We looked at the patterns we were seeing, and it really helped us to become nimble. For example, stopping shipments at the point of it being loaded rather than dealing with it at the door in a reactive mode. It’s just invaluable and has really been an educational tool, and something that’s helped us to start streamlining going forward.
We share this information with a lot of our customers, and they're now looking inward and doing a hard look on how to change systems going forward. With FSMA, this just provided such focus in one key area that a lot of sites don't even realize could potentially have a big problem.
TraceGains: Along those lines, would you say there is a true shift in culture within the organization as to how we need to approach FSMA?
Evan Rosen (PacMoore Products): There was in ours, and I think it would be in any company that gets more than just the quality manager involved. What we did internally was to get all the various departments involved in it. We started removing the word “quality” because when you use those terminologies, a lot of times it becomes a hot potato and everyone is tossing it to everyone else. So, when we change the way we identify it, we can get ownership across all the departments with it and really get the buy-in that we're looking for.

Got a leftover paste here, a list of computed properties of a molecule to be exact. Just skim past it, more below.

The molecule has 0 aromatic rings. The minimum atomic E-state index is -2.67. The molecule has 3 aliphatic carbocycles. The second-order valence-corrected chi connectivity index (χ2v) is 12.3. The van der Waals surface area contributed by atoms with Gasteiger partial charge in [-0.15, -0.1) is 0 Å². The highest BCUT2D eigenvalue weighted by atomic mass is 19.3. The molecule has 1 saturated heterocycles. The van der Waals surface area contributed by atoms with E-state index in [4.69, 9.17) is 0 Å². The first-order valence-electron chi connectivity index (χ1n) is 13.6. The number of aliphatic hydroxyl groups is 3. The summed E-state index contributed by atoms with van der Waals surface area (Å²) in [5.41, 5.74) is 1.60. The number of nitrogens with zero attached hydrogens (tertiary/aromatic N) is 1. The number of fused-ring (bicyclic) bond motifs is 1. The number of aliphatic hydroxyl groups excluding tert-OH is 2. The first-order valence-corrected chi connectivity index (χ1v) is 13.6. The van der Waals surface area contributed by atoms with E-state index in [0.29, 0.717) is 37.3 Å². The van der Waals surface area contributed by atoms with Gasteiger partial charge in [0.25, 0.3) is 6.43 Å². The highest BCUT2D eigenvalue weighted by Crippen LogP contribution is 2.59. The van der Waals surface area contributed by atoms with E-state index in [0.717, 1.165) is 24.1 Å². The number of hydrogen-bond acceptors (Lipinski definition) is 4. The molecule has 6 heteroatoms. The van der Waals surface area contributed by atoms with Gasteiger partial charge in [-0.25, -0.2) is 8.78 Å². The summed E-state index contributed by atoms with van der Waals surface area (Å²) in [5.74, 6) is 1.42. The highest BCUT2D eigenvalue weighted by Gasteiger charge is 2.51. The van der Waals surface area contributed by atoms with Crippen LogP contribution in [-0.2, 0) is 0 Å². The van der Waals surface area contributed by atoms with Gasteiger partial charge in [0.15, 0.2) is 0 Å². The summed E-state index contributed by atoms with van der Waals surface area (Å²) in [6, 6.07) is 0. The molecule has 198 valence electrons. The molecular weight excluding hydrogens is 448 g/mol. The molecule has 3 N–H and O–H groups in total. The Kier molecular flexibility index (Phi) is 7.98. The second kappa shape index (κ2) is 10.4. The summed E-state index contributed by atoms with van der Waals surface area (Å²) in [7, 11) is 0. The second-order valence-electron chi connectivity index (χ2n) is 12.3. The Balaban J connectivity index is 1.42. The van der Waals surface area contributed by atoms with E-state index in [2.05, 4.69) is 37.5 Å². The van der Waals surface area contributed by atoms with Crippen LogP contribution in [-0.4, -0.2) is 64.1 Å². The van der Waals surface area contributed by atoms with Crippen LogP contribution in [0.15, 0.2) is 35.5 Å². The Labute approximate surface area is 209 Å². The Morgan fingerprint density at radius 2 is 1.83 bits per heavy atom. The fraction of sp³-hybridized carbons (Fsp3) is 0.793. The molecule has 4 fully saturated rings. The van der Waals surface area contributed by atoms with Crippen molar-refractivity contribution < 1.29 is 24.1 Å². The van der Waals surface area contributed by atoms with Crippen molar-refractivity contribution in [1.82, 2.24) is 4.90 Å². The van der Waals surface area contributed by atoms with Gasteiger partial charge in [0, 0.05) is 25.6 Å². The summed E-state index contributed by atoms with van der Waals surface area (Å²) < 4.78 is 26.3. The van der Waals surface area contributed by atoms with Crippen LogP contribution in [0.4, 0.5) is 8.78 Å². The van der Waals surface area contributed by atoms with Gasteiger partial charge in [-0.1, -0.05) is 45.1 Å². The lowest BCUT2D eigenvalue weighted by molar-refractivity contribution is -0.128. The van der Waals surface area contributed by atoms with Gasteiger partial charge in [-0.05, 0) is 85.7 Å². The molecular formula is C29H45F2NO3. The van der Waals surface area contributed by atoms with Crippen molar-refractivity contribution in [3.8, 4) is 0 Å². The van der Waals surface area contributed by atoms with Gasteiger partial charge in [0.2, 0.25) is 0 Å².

What’s on the Radar?
TraceGains: As you become FSMA ready, what are some of the deal-killers that you've identified when it comes to suppliers and supplier management?
Brian Perry (Bay Valley Foods LLC, a TreeHouse Foods company): As we look at the scalability of readiness in our vendor partners, or even as we look at ourselves in regards to being ready for FSMA, it really comes down to three pieces. The first piece is—and you've heard it as a common theme throughout the conference—transparency. And not only being able to trace product and understand where your product is coming from down to the location, but it's really about getting a sense of whether your supplier, vendor, or partner is willing to share the information with you to let you understand how their food safety system is designed and how it's implemented. “One back” is not enough anymore. It's really about understanding your supplier’s food safety systems and their supplier’s systems.